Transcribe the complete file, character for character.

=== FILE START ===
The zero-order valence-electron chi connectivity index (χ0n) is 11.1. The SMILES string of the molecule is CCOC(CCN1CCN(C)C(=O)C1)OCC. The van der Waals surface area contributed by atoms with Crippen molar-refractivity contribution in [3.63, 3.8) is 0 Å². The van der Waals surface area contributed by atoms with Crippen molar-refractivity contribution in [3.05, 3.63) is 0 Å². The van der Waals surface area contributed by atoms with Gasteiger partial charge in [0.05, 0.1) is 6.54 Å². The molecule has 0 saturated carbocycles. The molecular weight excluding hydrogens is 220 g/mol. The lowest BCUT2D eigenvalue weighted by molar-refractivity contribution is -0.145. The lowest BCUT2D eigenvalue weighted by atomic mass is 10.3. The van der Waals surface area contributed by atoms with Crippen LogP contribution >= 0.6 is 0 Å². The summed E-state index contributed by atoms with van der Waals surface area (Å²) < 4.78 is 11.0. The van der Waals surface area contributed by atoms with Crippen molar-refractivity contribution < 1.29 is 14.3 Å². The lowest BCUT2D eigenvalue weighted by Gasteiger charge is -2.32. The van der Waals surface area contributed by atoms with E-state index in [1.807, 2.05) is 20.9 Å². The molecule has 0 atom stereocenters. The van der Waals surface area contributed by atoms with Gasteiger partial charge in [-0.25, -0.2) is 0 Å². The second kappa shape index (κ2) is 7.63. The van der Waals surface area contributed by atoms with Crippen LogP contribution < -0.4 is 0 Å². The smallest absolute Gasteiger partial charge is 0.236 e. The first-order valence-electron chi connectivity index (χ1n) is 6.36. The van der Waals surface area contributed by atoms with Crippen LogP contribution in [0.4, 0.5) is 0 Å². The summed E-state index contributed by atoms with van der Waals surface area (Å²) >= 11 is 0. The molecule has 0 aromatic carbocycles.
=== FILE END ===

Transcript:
The zero-order valence-electron chi connectivity index (χ0n) is 11.1. The SMILES string of the molecule is CCOC(CCN1CCN(C)C(=O)C1)OCC. The van der Waals surface area contributed by atoms with Crippen molar-refractivity contribution in [3.63, 3.8) is 0 Å². The van der Waals surface area contributed by atoms with Crippen molar-refractivity contribution in [3.05, 3.63) is 0 Å². The van der Waals surface area contributed by atoms with Gasteiger partial charge in [0.05, 0.1) is 6.54 Å². The molecule has 0 saturated carbocycles. The molecular weight excluding hydrogens is 220 g/mol. The lowest BCUT2D eigenvalue weighted by molar-refractivity contribution is -0.145. The lowest BCUT2D eigenvalue weighted by atomic mass is 10.3. The van der Waals surface area contributed by atoms with Crippen LogP contribution >= 0.6 is 0 Å². The summed E-state index contributed by atoms with van der Waals surface area (Å²) < 4.78 is 11.0. The van der Waals surface area contributed by atoms with Crippen molar-refractivity contribution < 1.29 is 14.3 Å². The lowest BCUT2D eigenvalue weighted by Gasteiger charge is -2.32. The van der Waals surface area contributed by atoms with E-state index in [1.807, 2.05) is 20.9 Å². The molecule has 0 atom stereocenters. The van der Waals surface area contributed by atoms with Gasteiger partial charge in [-0.25, -0.2) is 0 Å². The second kappa shape index (κ2) is 7.63. The van der Waals surface area contributed by atoms with Crippen LogP contribution < -0.4 is 0 Å². The smallest absolute Gasteiger partial charge is 0.236 e. The first-order valence-electron chi connectivity index (χ1n) is 6.36. The van der Waals surface area contributed by atoms with Crippen LogP contribution in [0.4, 0.5) is 0 Å². The summed E-state index contributed by atoms with van der Waals surface area (Å²) >= 11 is 0. The molecule has 0 aromatic carbocycles.